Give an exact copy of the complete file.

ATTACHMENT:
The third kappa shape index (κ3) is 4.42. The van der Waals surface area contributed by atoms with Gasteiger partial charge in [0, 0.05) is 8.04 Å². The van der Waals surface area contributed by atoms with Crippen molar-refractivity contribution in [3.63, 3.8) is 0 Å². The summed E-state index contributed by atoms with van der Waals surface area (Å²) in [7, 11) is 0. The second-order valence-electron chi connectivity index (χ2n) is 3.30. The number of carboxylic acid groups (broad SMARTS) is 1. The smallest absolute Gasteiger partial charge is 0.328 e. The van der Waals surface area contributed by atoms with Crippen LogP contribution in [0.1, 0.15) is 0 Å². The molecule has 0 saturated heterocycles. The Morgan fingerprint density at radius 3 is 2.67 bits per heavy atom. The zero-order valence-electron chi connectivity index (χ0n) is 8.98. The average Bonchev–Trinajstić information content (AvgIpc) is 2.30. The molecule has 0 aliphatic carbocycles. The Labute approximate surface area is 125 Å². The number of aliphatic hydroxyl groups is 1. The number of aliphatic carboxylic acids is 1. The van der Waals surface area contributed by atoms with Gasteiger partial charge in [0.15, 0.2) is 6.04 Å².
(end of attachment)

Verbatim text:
The third kappa shape index (κ3) is 4.42. The van der Waals surface area contributed by atoms with Gasteiger partial charge in [0, 0.05) is 8.04 Å². The van der Waals surface area contributed by atoms with Crippen molar-refractivity contribution in [3.63, 3.8) is 0 Å². The summed E-state index contributed by atoms with van der Waals surface area (Å²) in [7, 11) is 0. The second-order valence-electron chi connectivity index (χ2n) is 3.30. The number of carboxylic acid groups (broad SMARTS) is 1. The smallest absolute Gasteiger partial charge is 0.328 e. The van der Waals surface area contributed by atoms with Crippen LogP contribution in [0.1, 0.15) is 0 Å². The molecule has 0 saturated heterocycles. The Morgan fingerprint density at radius 3 is 2.67 bits per heavy atom. The zero-order valence-electron chi connectivity index (χ0n) is 8.98. The average Bonchev–Trinajstić information content (AvgIpc) is 2.30. The molecule has 0 aliphatic carbocycles. The Labute approximate surface area is 125 Å². The number of aliphatic hydroxyl groups is 1. The number of aliphatic carboxylic acids is 1. The van der Waals surface area contributed by atoms with Gasteiger partial charge in [0.15, 0.2) is 6.04 Å².